H(a)ppy by Nicola Barker review – life in a world without stories

Nicola Barker’s kaleidoscopic new novel is a socio-political futurama with a wildness and honesty all of its own

What wonders there are in Nicola Barker’s bewildering, fatiguing and deliciously stimulating new novel, and what colours would those adjectives appear in had they been processed by The Graph, the all-seeing, nearly all-controlling system that monitors citizens’ emotions and accordingly represents them in pinks, reds, blues and purples? The more dramatic the emotion, the stronger the colour – but rather than indicating a welcome concentration of excitement or pleasure, such variations are to be repudiated: in Barker’s brave new world – whether a dystopia or a utopia is a moot point – stability, calm and neutrality are prized above all else.

This is the post-history, post-pain, post-individual world of The Young, who have traded what the uninitiated might view as their liberty for membership of a moderated, soothed and protected group consciousness. ...

When breaks go bad: why a holiday is the perfect setting for a fictional emotional crisis

The anxious mother, the doomed cruise, the angry swarm of jellyfish … all rich pickings for novelists and short story writers

Often, even now, with twenty-four days of the cruise behind her and only twenty more to be lived through, the fears she had experienced the first evening would recur: She was at sea, alone. There was no one around to tip stewards, order drinks, plan the nights, make love to her, pay the bills, tell her where she was and what it was all about. How had this happened?”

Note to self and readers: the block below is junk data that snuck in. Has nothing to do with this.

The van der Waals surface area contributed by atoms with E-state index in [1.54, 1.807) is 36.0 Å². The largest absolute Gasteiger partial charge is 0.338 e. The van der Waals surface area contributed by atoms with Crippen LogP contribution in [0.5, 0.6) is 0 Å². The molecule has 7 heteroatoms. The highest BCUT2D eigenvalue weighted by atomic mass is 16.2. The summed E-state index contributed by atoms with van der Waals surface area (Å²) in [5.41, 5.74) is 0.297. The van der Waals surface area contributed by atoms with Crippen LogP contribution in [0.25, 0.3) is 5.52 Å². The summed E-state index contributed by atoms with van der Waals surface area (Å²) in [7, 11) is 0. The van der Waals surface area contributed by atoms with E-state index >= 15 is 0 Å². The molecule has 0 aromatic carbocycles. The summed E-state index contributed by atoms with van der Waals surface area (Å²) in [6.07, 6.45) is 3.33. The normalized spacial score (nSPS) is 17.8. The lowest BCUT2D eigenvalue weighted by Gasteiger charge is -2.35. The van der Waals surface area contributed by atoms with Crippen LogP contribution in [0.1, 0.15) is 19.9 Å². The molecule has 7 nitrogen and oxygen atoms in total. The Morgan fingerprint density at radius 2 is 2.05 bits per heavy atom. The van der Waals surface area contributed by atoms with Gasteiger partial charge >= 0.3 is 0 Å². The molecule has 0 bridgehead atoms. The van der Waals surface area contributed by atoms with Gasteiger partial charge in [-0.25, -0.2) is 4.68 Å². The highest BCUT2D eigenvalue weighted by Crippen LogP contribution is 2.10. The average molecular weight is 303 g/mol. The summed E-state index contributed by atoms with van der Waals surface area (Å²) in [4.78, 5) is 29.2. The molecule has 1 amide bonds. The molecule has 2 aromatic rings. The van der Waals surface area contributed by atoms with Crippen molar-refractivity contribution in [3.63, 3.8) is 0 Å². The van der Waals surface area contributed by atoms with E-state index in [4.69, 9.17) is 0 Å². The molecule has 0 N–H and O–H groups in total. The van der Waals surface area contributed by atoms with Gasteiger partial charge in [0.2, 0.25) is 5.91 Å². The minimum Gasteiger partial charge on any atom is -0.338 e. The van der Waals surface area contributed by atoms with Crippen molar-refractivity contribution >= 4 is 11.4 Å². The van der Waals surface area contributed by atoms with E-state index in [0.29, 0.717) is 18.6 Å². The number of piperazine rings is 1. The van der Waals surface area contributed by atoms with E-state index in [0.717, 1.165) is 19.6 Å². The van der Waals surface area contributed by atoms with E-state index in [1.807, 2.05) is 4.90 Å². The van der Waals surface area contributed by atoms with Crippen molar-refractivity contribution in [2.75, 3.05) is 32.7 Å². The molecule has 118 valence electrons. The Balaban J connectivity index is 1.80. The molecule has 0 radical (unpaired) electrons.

Even on terra firma, on a far shorter trip, or in the midst of a crowd of jolly steward-tippers, we’ve probably all experienced some of the feelings that strike Mrs Ellenger, one of the two central characters in Mavis Gallant’s 1954 story “Going Ashore”. Having a far worse time is the other, Mrs Ellenger’s daughter, Emma, who must cope with ...

Nicola Barker: ‘I find books about middle-class people so boring – I feel like stabbing myself’

The Booker-shortlisted novelist on religion, Love Island and her ‘catastrophic urge’ to destroy narrative As Nicola Barker admits, her new novel, H(a)ppy, “really does mess with you in the end”. About halfway through, she reckons, is where “it gets nuts”, but to be truthful, the signs are there from pretty early on. Here’s a quick precis, with no spoilers. Set in a future saved from floods, fires, plagues and death cults by “the Altruistic Powers”, it’s the story of Mira A, a member of the Young – a generation freed from uncertainty, desire and emotional unevenness by constant regulation of the Information Stream and minute adjustments to preserve the balance of the Graph. But that’s only the half of it: on the page, type breaks up, symbols and pictures form themselves in the gaps, fonts jostle, and change case and colour to indicate a shift in the intensity of ...

The Ministry of Utmost Happiness by Arundhati Roy review – a patchwork of narratives